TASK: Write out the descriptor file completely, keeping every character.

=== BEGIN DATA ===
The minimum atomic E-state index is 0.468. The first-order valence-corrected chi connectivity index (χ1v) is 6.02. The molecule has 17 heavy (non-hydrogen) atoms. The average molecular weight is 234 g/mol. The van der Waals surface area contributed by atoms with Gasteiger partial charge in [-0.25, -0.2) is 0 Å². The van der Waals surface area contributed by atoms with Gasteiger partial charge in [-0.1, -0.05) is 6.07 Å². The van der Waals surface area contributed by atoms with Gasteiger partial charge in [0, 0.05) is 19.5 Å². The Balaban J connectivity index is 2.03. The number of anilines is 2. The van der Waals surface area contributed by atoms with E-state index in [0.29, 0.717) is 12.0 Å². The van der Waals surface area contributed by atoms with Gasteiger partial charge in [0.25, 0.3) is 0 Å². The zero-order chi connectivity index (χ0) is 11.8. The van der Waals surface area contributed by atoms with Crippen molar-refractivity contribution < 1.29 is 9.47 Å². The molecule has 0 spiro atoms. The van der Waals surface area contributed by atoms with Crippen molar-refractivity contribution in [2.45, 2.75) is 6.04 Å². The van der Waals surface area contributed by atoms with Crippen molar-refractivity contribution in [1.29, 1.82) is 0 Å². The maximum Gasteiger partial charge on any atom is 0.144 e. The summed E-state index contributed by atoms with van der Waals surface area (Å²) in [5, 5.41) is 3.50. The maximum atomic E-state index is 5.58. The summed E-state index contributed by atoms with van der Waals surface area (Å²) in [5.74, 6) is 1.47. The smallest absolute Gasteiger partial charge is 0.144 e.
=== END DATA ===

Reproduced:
The minimum atomic E-state index is 0.468. The first-order valence-corrected chi connectivity index (χ1v) is 6.02. The molecule has 17 heavy (non-hydrogen) atoms. The average molecular weight is 234 g/mol. The van der Waals surface area contributed by atoms with Gasteiger partial charge in [-0.25, -0.2) is 0 Å². The van der Waals surface area contributed by atoms with Gasteiger partial charge in [-0.1, -0.05) is 6.07 Å². The van der Waals surface area contributed by atoms with Gasteiger partial charge in [0, 0.05) is 19.5 Å². The Balaban J connectivity index is 2.03. The number of anilines is 2. The van der Waals surface area contributed by atoms with E-state index in [0.29, 0.717) is 12.0 Å². The van der Waals surface area contributed by atoms with Gasteiger partial charge in [0.25, 0.3) is 0 Å². The zero-order chi connectivity index (χ0) is 11.8. The van der Waals surface area contributed by atoms with Crippen molar-refractivity contribution < 1.29 is 9.47 Å². The molecule has 0 spiro atoms. The van der Waals surface area contributed by atoms with Crippen molar-refractivity contribution in [2.45, 2.75) is 6.04 Å². The van der Waals surface area contributed by atoms with Crippen molar-refractivity contribution in [1.29, 1.82) is 0 Å². The maximum Gasteiger partial charge on any atom is 0.144 e. The summed E-state index contributed by atoms with van der Waals surface area (Å²) in [5, 5.41) is 3.50. The maximum atomic E-state index is 5.58. The summed E-state index contributed by atoms with van der Waals surface area (Å²) in [5.74, 6) is 1.47. The smallest absolute Gasteiger partial charge is 0.144 e.